The U.S. House of Representatives Committee on Education and the Workforce announced on Thursday a series of bills intended to reform the college-application process. Outlined in a news release, the proposals tackle the Free Application for Federal Student Aid, the availability of college metrics to families, and students’ financial literacy.
The committee’s news release promised more bills in the coming days as the House works to overhaul the Higher Education Act. Rep. John P. Kline Jr., the Minnesota Republican who is chairman of the committee, said on Tuesday he expected the House to vote on several proposals before the midterm elections, in November.
Sponsored by three Democrats and three Republicans, the proposed Simplifying the Application for Student Aid Act would allow applicants to submit family-income data from two years prior to the date they submitted the Free Application for Federal Student Aid, the Fafsa. The method is identical to the approach championed in the Senate’s Financial Aid Simplification and Transparency Act, or FAST Act, which was proposed last week by Sen. Lamar Alexander, Republican of Tennessee, and Sen. Michael F. Bennet, Democrat of Colorado. Unlike the FAST Act, which would replace the Fafsa with a two-question application for federal student aid, the House’s simplification measure, which is known as the SASA Act, would not address the length of application.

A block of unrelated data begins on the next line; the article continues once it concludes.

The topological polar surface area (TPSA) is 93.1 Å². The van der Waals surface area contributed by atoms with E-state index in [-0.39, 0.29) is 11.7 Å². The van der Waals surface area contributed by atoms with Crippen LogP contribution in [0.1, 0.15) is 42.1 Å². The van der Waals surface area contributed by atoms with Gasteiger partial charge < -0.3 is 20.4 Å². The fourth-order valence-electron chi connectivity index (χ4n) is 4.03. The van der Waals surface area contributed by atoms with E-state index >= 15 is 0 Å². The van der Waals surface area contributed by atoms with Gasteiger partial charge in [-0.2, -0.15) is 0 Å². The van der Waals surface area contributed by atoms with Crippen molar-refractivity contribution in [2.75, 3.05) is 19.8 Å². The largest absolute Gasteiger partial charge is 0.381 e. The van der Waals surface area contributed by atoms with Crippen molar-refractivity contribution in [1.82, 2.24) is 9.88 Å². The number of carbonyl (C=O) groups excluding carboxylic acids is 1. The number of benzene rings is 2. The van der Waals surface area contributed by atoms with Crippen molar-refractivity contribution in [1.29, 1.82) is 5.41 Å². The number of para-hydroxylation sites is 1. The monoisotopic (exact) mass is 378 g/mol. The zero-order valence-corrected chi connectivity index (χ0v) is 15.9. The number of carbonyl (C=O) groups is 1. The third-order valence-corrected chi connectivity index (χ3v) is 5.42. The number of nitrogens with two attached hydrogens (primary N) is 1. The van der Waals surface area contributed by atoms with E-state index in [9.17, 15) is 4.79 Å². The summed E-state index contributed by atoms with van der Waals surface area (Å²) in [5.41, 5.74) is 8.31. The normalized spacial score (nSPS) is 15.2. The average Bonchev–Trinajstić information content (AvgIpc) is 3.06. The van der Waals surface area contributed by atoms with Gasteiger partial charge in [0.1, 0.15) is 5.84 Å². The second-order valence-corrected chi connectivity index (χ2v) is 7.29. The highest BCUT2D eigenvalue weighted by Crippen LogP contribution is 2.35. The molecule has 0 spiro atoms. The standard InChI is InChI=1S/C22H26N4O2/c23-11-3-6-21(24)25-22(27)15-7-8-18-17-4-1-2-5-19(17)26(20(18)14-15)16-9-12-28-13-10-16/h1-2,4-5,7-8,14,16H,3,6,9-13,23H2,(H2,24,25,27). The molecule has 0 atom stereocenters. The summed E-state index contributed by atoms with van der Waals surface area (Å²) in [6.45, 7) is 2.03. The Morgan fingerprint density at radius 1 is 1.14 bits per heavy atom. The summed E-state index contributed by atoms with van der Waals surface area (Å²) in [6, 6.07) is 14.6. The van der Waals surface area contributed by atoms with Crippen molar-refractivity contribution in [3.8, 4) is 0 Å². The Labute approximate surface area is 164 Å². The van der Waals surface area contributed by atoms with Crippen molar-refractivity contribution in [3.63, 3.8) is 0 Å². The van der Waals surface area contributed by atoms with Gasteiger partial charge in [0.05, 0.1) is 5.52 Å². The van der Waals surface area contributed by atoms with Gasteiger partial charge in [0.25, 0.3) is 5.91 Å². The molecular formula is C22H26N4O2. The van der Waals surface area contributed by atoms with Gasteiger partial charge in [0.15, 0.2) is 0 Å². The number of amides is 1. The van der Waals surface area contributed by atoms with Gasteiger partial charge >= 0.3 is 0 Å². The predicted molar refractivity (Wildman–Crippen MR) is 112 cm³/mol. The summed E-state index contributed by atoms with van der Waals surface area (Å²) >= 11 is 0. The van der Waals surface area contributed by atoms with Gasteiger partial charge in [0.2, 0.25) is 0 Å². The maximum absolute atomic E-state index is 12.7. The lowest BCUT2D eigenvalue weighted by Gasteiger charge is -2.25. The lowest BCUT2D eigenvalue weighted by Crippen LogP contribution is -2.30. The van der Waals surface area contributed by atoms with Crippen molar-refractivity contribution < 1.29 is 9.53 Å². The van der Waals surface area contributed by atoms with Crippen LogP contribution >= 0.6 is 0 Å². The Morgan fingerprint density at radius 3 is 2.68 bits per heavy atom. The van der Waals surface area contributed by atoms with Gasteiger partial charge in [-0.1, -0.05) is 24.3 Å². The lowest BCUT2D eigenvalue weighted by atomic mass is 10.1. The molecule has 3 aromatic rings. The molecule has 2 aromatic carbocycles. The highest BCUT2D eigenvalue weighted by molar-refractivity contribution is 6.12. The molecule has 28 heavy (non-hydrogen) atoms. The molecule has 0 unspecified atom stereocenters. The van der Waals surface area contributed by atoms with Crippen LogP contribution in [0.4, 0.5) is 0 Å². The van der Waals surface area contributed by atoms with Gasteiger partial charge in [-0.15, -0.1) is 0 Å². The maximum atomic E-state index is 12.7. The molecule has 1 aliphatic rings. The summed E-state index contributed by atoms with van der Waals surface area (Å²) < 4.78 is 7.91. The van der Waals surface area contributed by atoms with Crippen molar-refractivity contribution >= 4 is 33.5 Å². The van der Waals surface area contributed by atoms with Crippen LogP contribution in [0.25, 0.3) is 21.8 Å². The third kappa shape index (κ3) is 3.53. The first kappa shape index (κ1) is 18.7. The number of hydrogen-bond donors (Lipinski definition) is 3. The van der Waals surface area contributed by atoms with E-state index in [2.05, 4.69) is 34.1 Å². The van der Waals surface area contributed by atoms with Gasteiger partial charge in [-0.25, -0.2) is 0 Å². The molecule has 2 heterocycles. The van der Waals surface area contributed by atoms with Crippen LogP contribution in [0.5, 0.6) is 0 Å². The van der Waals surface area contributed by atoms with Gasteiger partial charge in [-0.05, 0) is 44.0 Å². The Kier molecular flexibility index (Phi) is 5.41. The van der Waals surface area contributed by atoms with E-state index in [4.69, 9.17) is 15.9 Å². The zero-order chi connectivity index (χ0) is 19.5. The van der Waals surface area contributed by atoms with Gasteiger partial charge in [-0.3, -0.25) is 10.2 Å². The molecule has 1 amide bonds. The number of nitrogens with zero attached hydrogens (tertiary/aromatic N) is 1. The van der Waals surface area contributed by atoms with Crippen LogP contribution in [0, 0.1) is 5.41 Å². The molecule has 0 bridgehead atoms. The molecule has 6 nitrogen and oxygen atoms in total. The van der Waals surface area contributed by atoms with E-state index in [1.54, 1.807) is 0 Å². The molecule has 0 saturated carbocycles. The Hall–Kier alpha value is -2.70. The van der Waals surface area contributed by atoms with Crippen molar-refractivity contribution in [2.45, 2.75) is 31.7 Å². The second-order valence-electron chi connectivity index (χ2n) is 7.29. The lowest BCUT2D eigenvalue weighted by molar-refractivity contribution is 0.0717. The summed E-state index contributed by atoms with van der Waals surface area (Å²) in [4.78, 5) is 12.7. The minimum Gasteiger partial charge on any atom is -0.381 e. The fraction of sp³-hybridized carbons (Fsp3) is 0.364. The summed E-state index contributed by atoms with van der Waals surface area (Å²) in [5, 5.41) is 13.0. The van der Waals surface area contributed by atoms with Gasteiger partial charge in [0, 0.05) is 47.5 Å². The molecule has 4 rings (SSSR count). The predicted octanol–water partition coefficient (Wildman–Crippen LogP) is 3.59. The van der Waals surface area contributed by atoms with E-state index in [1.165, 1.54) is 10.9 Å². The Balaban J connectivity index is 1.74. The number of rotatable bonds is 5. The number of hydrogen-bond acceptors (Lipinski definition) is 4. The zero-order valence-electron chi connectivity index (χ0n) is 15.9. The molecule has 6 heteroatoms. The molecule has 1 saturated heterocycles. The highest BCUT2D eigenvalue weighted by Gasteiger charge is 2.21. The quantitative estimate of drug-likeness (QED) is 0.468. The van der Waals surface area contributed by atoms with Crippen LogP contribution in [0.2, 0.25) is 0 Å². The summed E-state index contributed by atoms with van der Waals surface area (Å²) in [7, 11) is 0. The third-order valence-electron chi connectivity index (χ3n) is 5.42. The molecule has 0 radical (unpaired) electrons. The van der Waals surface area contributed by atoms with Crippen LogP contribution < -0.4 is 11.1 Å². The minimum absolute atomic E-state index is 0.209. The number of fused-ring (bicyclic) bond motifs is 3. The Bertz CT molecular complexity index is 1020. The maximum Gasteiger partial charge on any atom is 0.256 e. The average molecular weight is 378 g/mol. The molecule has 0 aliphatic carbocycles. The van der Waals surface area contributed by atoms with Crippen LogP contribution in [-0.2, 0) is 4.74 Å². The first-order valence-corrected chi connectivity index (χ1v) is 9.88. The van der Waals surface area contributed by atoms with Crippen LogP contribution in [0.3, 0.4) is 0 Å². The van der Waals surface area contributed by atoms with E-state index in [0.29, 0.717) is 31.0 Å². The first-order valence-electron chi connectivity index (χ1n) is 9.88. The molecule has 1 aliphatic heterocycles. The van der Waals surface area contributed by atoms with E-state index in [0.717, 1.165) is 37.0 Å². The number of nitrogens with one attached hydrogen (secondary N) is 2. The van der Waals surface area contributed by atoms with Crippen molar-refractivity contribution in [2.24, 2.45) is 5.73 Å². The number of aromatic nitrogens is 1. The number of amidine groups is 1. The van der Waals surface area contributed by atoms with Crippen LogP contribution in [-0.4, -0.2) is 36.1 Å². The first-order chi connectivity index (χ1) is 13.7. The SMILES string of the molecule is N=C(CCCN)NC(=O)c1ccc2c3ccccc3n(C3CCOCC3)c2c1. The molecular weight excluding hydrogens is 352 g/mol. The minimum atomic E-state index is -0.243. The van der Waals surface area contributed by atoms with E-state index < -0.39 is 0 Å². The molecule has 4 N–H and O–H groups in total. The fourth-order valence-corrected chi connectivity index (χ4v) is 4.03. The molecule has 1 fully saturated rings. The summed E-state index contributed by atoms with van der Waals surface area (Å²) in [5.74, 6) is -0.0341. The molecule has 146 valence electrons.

Robert Kelchen, an assistant professor of higher education at Seton Hall University who has conducted research on the Fafsa and the use of two-year-old tax data on family income, said a majority of students would not see a change in their Pell Grant awards if older data were used.
"It gives students the ability to know their financial aid several months earlier, and that will give them information about their federal financial-aid eligibility as they are searching for college," Mr. Kelchen said.
Besides the Fafsa-reform proposal, another bill would instruct the Department of Education to design a user-friendly college-data interface for students. Such a resource would include information on the completion rates for Pell Grant recipients and their peers.
The third proposal released on Thursday would require colleges to conduct annual counseling sessions with students on financial literacy, either in person or online. The sponsors of the latter two bills are Republicans.